- and the Equal Rights Movement in 1972 enabling gender equality including Title IX, which allowed equal access to higher education for women.
We still don’t know just how much these diverse groups have helped build the America we know today. Movies are slowly beginning to acknowledge the contributions of these previously invisible people, such as Hidden Figures and The Man Who Knew Infinity as an example. Our history books and educations systems are much slower to change.
In the past, these cultures had to assimilate to western ways of work and thinking. Over the last twenty years, we’ve become better (with ways to go) on allowing people to bring their perspective. This is how innovation can occur – people of different styles and perspectives intentionally having space to discuss and create something new together. What could be possible for organizations if they implement new approaches for inclusion? What increases in profitability could be gained? What increases in engagement and positive workplace culture could occur?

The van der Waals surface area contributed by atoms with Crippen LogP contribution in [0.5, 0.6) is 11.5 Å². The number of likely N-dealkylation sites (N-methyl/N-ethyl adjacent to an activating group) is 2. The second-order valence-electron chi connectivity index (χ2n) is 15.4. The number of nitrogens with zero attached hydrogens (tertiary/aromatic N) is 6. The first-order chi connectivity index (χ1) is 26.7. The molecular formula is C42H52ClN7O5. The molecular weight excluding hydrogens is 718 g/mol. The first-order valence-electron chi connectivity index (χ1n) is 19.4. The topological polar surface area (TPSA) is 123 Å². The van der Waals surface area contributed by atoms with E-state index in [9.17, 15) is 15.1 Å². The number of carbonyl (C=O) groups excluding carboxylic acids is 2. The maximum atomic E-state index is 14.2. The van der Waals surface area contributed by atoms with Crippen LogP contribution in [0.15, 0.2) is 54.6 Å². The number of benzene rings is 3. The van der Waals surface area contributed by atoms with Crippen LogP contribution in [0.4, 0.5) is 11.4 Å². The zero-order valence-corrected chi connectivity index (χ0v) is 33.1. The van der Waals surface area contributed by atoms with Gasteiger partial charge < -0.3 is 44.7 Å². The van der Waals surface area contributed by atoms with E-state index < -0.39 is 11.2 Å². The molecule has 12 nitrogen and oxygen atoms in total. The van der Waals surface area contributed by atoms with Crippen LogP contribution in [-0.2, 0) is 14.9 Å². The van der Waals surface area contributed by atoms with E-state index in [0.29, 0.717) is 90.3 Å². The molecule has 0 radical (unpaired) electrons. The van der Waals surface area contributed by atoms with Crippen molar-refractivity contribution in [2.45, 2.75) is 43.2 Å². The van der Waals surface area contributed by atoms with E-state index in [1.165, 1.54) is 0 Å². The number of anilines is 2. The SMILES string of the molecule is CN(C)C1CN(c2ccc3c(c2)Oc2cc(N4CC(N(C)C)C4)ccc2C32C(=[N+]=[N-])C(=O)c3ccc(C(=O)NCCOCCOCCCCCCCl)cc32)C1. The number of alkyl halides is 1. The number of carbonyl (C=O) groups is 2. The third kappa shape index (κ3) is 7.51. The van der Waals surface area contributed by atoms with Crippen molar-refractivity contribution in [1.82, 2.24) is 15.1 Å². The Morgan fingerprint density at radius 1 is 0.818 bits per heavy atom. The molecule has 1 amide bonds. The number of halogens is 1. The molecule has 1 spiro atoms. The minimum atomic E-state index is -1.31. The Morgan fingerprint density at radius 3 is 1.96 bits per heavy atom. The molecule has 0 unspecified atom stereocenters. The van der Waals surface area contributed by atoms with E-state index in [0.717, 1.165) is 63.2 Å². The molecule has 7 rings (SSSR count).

This is just one way looking at Millennial behavior provides fuel for creating the future workplace. What else could we learn by applying digital behavioral insights to our organization’s existing culture, systems, and processes?
Answer: A lot. We are at a pivotal time where we’ve got to start evolving our workplaces to reflect the digital world. Millennial behavior holds clues for what those changes might or might not be.
Originally published at www.huffingtonpost.com